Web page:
Feeds

Excise Xmas prezzie indecision MISERY with El Reg’s gift guide²

What the heck am I going to get for Auntie Flo? What a brilliant idea, Register!

  • alert
  • submit to reddit

Gartner critical capabilities for enterprise endpoint backup

Christmas is special. When else will you spending lots of money you don’t have buying things they don’t deserve for people you don’t like?

That said, we all grudgingly accept that you may want to buy some presents for people this year – bah humbug – even if you haven’t an earthly what to buy them.

To help you out, we’ve come up with some suggestions.

Mums, dads and other animals

It’s utter rubbish, in our view, to assume that parents and other older relatives don’t want new technology. But they will most likely want it to work and to have some useful, obvious purpose.

We’d steer clear of deliberately dumbed down "senior" phones and the like, and simply pay attention to ergonomics and ease of use. And, to make the inevitable phone calls less stressful, never buy your parents a Mac laptop or desktop if you use a Windows machine, or vice versa.

Tesco Hudl

Glad to be grey: lots of oldies quite fancy Tesco’s Hudl tablet at the moment

So, what should you buy them? You know when something’s going seriously mainstream when parents ask if it’s worth buying “one of those Tesco tablets”. Such devices are a great way to get them online, whether it’s for the Telegraph crossword, Skyping the grandkids, or reading books. At £120, the Tesco Hudl is indeed great value.

For the less connected who still enjoy a good read, check out the Kobo Aura HD for a top-end e-book reader experience at £140 – or the £60 Kobo Mini if you’re after something smaller or cheaper or both.

And if you want to persuade parents or other relatives to take a leap into the smartphone world, why not treat them to the new, priced-to-please-the-buyer Motorola Moto G?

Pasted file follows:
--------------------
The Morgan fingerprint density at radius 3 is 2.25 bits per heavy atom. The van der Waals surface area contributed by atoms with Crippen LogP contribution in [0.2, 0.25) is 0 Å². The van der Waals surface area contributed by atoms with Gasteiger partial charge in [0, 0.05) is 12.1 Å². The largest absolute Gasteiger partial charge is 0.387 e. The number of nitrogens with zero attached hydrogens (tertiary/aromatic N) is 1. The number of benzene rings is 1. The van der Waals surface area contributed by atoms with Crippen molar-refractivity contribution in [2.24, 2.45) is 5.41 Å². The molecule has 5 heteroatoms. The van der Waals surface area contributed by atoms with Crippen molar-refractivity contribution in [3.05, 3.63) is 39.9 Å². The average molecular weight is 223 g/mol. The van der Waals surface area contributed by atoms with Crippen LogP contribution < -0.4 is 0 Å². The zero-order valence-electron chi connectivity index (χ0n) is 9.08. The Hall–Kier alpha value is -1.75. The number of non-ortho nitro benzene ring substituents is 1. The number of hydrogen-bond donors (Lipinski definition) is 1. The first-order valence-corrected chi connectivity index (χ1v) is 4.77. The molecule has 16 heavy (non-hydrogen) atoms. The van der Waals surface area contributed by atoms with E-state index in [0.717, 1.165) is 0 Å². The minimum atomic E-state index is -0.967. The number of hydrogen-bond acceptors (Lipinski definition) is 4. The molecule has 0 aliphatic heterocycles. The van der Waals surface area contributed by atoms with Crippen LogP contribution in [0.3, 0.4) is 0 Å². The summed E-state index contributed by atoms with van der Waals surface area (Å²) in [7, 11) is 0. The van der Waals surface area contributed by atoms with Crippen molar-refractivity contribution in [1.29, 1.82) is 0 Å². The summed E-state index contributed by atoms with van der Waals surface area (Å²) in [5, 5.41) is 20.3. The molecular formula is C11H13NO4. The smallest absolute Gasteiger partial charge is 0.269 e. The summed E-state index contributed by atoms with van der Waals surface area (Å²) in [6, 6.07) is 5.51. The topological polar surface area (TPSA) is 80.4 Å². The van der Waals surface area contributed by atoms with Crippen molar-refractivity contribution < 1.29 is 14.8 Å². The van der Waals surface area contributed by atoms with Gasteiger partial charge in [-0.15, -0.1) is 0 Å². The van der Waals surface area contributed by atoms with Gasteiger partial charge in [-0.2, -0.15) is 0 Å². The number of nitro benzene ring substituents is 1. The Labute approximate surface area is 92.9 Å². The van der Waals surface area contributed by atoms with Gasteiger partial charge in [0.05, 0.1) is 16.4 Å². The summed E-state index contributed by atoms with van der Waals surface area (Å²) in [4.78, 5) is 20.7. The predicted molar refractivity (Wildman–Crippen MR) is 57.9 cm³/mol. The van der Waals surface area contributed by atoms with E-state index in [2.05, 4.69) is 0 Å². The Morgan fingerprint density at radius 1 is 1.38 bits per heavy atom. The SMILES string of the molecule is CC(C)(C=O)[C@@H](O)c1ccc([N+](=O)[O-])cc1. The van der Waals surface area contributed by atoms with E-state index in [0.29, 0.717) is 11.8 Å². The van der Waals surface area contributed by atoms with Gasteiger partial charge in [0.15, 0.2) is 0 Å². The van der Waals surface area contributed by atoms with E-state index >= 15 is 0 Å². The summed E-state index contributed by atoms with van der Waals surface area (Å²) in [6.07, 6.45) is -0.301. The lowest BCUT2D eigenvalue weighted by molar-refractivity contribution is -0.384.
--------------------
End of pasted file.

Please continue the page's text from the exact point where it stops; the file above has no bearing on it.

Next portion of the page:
Motorola Moto G

The Moto G hits the spot

Old-ish folk already connected may appreciate a digital subscription instead. The Telegraph, for example, could be the perfect gift for a retired uncle who used to be stationed in Kenya, and full website access is just £20 a year. £99 gets him a tablet edition.

A former teacher might prefer The Guardian, at £9.99 per month for Kindle or iPad editions.

If you fancy something that’s less hard news and a bit more urbane, how about The New Yorker, at $60 a year?

Other options, from our Top tech gifts, include a Tado thermostat to help manage the heating bills, or for those who don't even have a computer, consider the HP Chromebook, so you don't need to worry about updating it.

Tado

Turn up the heat: the Tado Wi0-Fi thermostat

The other half

For partners, in crime or otherwise, choosing gifts can be tricky, and we won’t pretend to have all the answers. Only you really know if the recipient is a real tech-head who’ll love something because it’s shiny-shiny or has a fantastic SDK - or someone who’ll need more persuasion.

For home-makers or the aesthetically inclined, take a look at Philips’ Hue. This lighting system can be controlled from a smartphone to change the feel of your home. It’s a bit pricey though, at £180 for a starter kit, so a cheaper, DIY alternative is the Wi-Fi lighting controller.